The following is a sample decision point.

Hunker Down

First things first. You go outside and start ripping out planks from your fence. Your picketed American dream will now have to protect you from the American nightmare. Bringing everything you could possibly need inside your house, you close and lock the door, but not before spray-painting “Alive inside” above the entry. Hopefully the undead don’t read.

Boards and nails on every door and window, you blot out the sun for God-knows-how-long. But you’re a survivor, and smart, so you keep busy preparing. Beyond the boards you prop your couch, bookshelves, entertainment stand, whatever; up against the openings to your home.

The barricades securely in place, it’s time to set up for the long haul. You fill your bathtub and sinks to the brim with fresh water—it could turn off before you know it.

Everything prepared, you set your favorite blunt object within arm’s reach and sit down to watch the news and ceremoniously burn the bills you’ll never have to pay again.

 *             *             *

Only six days into hiding, you get your first visitors. The phones don’t work, and your television and internet have long been down, so you’re unsure what to expect. You’ve played about as much solitaire as is humanly possible, and in an ironic twist of fate, your house is now more clean and ready for company than it was before things went bad. There were a few scary nights, rustling in the bushes, scratches at the doors and windows, and a slight moaning to ensure you haven’t slept much. But no one has really tried to get in—until now.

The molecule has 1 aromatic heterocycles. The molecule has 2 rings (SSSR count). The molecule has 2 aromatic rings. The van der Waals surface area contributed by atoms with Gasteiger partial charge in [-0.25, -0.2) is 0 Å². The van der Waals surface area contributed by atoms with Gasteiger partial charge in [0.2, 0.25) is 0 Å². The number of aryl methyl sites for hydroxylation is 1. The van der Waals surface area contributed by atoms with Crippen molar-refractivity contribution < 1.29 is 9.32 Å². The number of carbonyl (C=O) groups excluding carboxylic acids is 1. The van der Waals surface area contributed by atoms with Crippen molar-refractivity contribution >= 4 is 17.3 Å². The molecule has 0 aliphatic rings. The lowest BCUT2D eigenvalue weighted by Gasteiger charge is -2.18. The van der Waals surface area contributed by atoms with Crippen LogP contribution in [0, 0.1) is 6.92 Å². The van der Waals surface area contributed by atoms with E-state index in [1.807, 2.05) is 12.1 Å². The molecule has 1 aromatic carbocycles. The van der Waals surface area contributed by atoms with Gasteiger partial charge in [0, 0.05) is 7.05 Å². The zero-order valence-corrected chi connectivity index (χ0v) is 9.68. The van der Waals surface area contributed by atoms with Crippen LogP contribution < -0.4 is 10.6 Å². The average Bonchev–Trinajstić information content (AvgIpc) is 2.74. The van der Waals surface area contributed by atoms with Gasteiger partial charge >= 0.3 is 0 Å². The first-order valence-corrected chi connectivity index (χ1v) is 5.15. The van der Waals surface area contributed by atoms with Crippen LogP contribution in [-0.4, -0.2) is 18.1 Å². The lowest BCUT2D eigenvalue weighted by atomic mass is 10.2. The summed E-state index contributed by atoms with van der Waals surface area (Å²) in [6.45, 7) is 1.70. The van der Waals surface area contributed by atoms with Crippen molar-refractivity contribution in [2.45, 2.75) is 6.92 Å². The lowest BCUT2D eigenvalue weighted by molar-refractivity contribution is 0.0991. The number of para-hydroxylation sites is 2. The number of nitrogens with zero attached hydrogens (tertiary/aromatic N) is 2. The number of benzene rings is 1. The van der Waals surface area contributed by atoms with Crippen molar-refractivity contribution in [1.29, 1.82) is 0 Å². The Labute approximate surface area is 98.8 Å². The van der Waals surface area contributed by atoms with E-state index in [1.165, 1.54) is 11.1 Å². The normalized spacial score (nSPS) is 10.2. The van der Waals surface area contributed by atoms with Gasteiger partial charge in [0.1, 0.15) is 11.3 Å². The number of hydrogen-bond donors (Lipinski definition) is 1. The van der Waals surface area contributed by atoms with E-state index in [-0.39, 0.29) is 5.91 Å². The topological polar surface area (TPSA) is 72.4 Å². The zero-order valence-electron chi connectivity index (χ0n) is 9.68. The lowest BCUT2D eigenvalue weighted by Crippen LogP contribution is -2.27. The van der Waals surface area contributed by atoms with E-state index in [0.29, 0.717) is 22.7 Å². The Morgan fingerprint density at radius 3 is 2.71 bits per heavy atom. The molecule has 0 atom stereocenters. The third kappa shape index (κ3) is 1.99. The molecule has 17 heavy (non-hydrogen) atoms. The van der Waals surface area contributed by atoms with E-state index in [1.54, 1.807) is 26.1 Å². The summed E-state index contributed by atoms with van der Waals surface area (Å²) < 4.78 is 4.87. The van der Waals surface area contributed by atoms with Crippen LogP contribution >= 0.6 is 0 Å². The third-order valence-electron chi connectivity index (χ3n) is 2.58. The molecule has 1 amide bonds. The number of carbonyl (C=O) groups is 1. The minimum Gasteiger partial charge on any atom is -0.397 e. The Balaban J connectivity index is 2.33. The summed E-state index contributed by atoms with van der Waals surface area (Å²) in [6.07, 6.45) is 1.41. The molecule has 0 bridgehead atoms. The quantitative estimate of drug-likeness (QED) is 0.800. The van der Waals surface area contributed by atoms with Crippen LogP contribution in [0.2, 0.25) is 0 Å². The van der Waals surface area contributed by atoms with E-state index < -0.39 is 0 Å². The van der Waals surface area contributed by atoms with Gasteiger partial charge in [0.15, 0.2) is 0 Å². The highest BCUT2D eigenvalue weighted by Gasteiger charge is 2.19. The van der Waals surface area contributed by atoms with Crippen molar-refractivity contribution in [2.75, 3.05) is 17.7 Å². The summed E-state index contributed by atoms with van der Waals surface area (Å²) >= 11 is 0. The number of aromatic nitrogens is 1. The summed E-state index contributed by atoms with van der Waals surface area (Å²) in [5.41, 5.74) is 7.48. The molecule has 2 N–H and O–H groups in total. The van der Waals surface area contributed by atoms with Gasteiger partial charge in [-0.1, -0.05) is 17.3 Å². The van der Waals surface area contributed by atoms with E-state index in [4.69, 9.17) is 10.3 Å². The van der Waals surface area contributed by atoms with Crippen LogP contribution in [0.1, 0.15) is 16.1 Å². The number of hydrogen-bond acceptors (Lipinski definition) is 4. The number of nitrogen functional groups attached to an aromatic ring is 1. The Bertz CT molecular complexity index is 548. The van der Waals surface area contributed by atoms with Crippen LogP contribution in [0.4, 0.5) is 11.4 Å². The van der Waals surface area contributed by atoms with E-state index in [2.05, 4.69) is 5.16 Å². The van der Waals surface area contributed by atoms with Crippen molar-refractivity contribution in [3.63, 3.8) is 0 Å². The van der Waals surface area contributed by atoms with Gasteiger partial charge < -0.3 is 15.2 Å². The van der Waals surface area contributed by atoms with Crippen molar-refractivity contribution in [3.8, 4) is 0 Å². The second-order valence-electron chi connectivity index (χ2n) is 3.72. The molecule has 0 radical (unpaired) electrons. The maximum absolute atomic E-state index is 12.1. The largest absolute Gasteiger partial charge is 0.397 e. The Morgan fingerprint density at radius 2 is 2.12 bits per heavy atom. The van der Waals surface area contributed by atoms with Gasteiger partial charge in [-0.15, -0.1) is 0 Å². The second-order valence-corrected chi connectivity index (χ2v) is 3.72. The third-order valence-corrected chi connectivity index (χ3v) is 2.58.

The two zombies outside paw at your house like velociraptors checking the fences for weak spots. You’re not sure if you did something to alert the undead but they’re here, and they really want in. The moaning is louder than you’ve heard, and much more urgent.

With a crash, one of your window panes is smashed in. Your home security alarm blares ferociously. What might have helped alert you while you were sleeping now alerts the whole neighborhood like a dinner bell.

You curse yourself for keeping it on and run to turn it off. But the damage is done. With the window open, they can smell you, and now you can hear the distant moan of more to come. The boards are still in place, so that should buy you some time—but the boards won’t hold forever.

Fend them off one by one with my Louisville Slugger. I don’t care if I have to battle the whole town!

I’ll grab what I can and head up to the attic. Spiders and rats over zombies any day!

Down into the basement. I’ve already got some stuff down there, and it works in the movies!


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